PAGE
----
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China's lower growth target 'healthy for economic developments'

2015-03-13 13:07 Xinhua Web Editor: Gu Liping

China's move to lower its gross domestic product (GDP) growth target for 2015 signals more healthy and sustainable economic development in the future, U.S. experts have said.

The target, which was unveiled in a government work report by Chinese Premier Li Keqiang to the third session of the 12th National People's Congress (NPC), was tuned down to "around 7 percent," a level not seen since 2004 and 0.5 percentage points lower than that of 2014.[Special coverage]

The lower GDP growth expectation set by the Chinese government was in accordance with "the new normal" it has been talking about for some time, showing China is transforming into a more advanced economy with reforms that occur in different sectors, said Ann Lee, an adjunct professor of economics and finance at New York University.

According to Premier Li, the "new normal" means slower growth but is characterized by sustainable and quality growth for several decades to come.

"China is undergoing a transition from fixed asset investment, export-driven economy to a consumption-focused one, and is moving up the global value chain, which is the most important economic initiative," Brendan Ahern, managing director of U.S. Financial Consultant Krane Shares, told Xinhua in a recent interview.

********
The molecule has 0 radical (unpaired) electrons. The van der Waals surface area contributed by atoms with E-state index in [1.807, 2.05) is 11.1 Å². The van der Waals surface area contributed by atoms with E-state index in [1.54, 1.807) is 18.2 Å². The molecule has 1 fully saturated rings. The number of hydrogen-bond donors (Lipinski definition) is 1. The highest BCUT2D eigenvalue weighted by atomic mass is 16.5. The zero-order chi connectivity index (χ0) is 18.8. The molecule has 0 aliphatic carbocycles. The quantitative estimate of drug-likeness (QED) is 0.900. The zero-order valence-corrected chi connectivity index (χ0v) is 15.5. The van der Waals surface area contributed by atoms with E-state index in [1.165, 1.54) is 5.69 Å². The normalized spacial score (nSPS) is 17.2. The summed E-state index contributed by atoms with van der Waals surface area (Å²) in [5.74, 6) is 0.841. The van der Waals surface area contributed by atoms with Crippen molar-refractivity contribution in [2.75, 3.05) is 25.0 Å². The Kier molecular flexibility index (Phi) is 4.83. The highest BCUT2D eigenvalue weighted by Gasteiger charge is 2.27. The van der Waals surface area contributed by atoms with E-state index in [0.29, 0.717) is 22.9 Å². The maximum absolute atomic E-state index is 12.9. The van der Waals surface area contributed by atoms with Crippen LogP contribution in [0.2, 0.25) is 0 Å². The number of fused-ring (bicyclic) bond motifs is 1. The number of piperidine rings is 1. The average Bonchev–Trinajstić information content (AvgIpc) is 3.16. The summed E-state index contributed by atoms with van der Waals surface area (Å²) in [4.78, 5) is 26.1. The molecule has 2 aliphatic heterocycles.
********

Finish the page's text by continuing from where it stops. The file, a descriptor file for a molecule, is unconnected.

Ahern's words were echoed by Michael Zakkour, principal of U.S. consulting firm Tompkins International. The slowdown is a good sign for China to mature from a developing economy to a fairly developed one, he said, adding that China is now taking its place in the world as a major economic influence as well as a world leader.

Figures showed China contributed about 30 percent to the global economic growth in 2013 and was ranked as the second largest economy in the world in 2014 with a total GDP of over 10 trillion U.S. dollars. Experts shared the opinions that the world economy would benefit from the ongoing economic transformation in China.

A healthy Chinese economy is good for global economic developments, and countries delivering consumption goods and services to China will sure be benefited, Ahern said.

As an expert in U.S.-China trade business for years, Zakkour saw huge potentials of Chinese domestic consumption in the course of economic transformation. "There are hundreds of millions of people in China having some level of disposable income. The growth and power of Chinese consumers are going to change China and the world," he said.

Experts also saw some challenges lying ahead. Larry Delson, who has almost 30 years of trade experience with China as the founder of Delson International, said that environmental protection is a real obstacle China needs to overcome.

"China's economy is huge and it will take time to make the adjustment. I believe that with the strong leadership to drive this important change, China's economy will be more stable and healthy," said Ahern.

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